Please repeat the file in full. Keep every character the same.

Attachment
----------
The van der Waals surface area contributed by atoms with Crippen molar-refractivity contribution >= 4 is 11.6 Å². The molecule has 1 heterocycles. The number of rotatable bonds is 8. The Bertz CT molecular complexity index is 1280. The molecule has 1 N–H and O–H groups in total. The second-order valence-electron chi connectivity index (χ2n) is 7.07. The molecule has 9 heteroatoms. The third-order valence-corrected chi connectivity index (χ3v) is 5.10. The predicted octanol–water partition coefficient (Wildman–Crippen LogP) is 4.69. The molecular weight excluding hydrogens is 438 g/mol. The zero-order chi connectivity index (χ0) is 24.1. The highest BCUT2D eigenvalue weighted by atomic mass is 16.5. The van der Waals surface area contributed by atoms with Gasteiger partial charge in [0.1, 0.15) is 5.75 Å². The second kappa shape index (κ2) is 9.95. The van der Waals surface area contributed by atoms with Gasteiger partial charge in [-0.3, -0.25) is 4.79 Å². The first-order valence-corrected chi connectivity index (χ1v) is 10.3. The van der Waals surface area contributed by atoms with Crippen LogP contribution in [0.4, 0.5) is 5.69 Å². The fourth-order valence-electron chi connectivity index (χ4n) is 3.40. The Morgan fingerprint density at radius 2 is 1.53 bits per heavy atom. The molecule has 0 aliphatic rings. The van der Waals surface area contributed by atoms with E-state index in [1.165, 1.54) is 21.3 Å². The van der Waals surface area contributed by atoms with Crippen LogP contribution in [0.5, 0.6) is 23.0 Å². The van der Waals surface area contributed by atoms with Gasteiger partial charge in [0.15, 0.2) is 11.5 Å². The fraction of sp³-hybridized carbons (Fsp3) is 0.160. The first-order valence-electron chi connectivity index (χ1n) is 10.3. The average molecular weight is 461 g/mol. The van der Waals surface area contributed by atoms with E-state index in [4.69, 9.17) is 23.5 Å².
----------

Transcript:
The van der Waals surface area contributed by atoms with Crippen molar-refractivity contribution >= 4 is 11.6 Å². The molecule has 1 heterocycles. The number of rotatable bonds is 8. The Bertz CT molecular complexity index is 1280. The molecule has 1 N–H and O–H groups in total. The second-order valence-electron chi connectivity index (χ2n) is 7.07. The molecule has 9 heteroatoms. The third-order valence-corrected chi connectivity index (χ3v) is 5.10. The predicted octanol–water partition coefficient (Wildman–Crippen LogP) is 4.69. The molecular weight excluding hydrogens is 438 g/mol. The zero-order chi connectivity index (χ0) is 24.1. The highest BCUT2D eigenvalue weighted by atomic mass is 16.5. The van der Waals surface area contributed by atoms with Gasteiger partial charge in [0.1, 0.15) is 5.75 Å². The second kappa shape index (κ2) is 9.95. The van der Waals surface area contributed by atoms with Gasteiger partial charge in [-0.3, -0.25) is 4.79 Å². The first-order valence-corrected chi connectivity index (χ1v) is 10.3. The van der Waals surface area contributed by atoms with Crippen LogP contribution in [0.4, 0.5) is 5.69 Å². The fourth-order valence-electron chi connectivity index (χ4n) is 3.40. The Morgan fingerprint density at radius 2 is 1.53 bits per heavy atom. The molecule has 0 aliphatic rings. The van der Waals surface area contributed by atoms with E-state index in [1.165, 1.54) is 21.3 Å². The van der Waals surface area contributed by atoms with Crippen LogP contribution in [0.5, 0.6) is 23.0 Å². The van der Waals surface area contributed by atoms with Gasteiger partial charge in [0.15, 0.2) is 11.5 Å². The fraction of sp³-hybridized carbons (Fsp3) is 0.160. The first-order valence-electron chi connectivity index (χ1n) is 10.3. The average molecular weight is 461 g/mol. The van der Waals surface area contributed by atoms with E-state index in [4.69, 9.17) is 23.5 Å².